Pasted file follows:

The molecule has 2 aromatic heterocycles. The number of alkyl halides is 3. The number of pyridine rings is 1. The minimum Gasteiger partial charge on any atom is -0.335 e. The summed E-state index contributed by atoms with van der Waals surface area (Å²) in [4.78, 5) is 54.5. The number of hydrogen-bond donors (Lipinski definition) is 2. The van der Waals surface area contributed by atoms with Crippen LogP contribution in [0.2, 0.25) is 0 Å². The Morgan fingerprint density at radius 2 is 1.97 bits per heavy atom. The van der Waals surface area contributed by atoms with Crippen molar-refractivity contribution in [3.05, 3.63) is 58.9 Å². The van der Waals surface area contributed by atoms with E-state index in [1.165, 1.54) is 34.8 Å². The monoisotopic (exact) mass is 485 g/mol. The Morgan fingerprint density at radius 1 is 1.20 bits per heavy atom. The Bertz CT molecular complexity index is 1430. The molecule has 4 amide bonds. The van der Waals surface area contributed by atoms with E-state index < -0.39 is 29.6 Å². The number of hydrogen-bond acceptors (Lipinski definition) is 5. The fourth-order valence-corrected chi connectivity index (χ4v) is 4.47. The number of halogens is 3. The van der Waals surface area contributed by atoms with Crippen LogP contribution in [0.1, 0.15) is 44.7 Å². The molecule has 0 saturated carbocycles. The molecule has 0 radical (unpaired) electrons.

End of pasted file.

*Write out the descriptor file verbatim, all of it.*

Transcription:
The molecule has 2 aromatic heterocycles. The number of alkyl halides is 3. The number of pyridine rings is 1. The minimum Gasteiger partial charge on any atom is -0.335 e. The summed E-state index contributed by atoms with van der Waals surface area (Å²) in [4.78, 5) is 54.5. The number of hydrogen-bond donors (Lipinski definition) is 2. The van der Waals surface area contributed by atoms with Crippen LogP contribution in [0.2, 0.25) is 0 Å². The Morgan fingerprint density at radius 2 is 1.97 bits per heavy atom. The van der Waals surface area contributed by atoms with Crippen molar-refractivity contribution in [3.05, 3.63) is 58.9 Å². The van der Waals surface area contributed by atoms with E-state index in [1.165, 1.54) is 34.8 Å². The monoisotopic (exact) mass is 485 g/mol. The Morgan fingerprint density at radius 1 is 1.20 bits per heavy atom. The Bertz CT molecular complexity index is 1430. The molecule has 4 amide bonds. The van der Waals surface area contributed by atoms with E-state index < -0.39 is 29.6 Å². The number of hydrogen-bond acceptors (Lipinski definition) is 5. The fourth-order valence-corrected chi connectivity index (χ4v) is 4.47. The number of halogens is 3. The van der Waals surface area contributed by atoms with Crippen LogP contribution in [0.1, 0.15) is 44.7 Å². The molecule has 0 saturated carbocycles. The molecule has 0 radical (unpaired) electrons.